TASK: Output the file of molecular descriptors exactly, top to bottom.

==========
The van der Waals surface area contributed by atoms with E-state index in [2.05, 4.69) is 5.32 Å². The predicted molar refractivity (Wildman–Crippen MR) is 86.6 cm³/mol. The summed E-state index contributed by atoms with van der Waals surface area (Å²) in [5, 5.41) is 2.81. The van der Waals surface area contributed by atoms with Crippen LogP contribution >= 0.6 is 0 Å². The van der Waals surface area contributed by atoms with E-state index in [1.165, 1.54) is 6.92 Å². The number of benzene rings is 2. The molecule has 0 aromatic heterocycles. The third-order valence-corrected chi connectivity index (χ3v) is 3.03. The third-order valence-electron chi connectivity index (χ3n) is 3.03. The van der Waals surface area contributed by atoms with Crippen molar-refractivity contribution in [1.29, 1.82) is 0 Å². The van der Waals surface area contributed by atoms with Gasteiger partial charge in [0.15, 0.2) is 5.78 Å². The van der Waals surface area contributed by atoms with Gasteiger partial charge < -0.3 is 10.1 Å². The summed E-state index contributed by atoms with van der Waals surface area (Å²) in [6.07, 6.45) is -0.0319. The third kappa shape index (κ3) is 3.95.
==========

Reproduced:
The van der Waals surface area contributed by atoms with E-state index in [2.05, 4.69) is 5.32 Å². The predicted molar refractivity (Wildman–Crippen MR) is 86.6 cm³/mol. The summed E-state index contributed by atoms with van der Waals surface area (Å²) in [5, 5.41) is 2.81. The van der Waals surface area contributed by atoms with Crippen LogP contribution >= 0.6 is 0 Å². The van der Waals surface area contributed by atoms with E-state index in [1.165, 1.54) is 6.92 Å². The number of benzene rings is 2. The molecule has 0 aromatic heterocycles. The third-order valence-corrected chi connectivity index (χ3v) is 3.03. The third-order valence-electron chi connectivity index (χ3n) is 3.03. The van der Waals surface area contributed by atoms with Crippen molar-refractivity contribution in [1.29, 1.82) is 0 Å². The van der Waals surface area contributed by atoms with Gasteiger partial charge in [0.15, 0.2) is 5.78 Å². The van der Waals surface area contributed by atoms with Gasteiger partial charge < -0.3 is 10.1 Å². The summed E-state index contributed by atoms with van der Waals surface area (Å²) in [6.07, 6.45) is -0.0319. The third kappa shape index (κ3) is 3.95.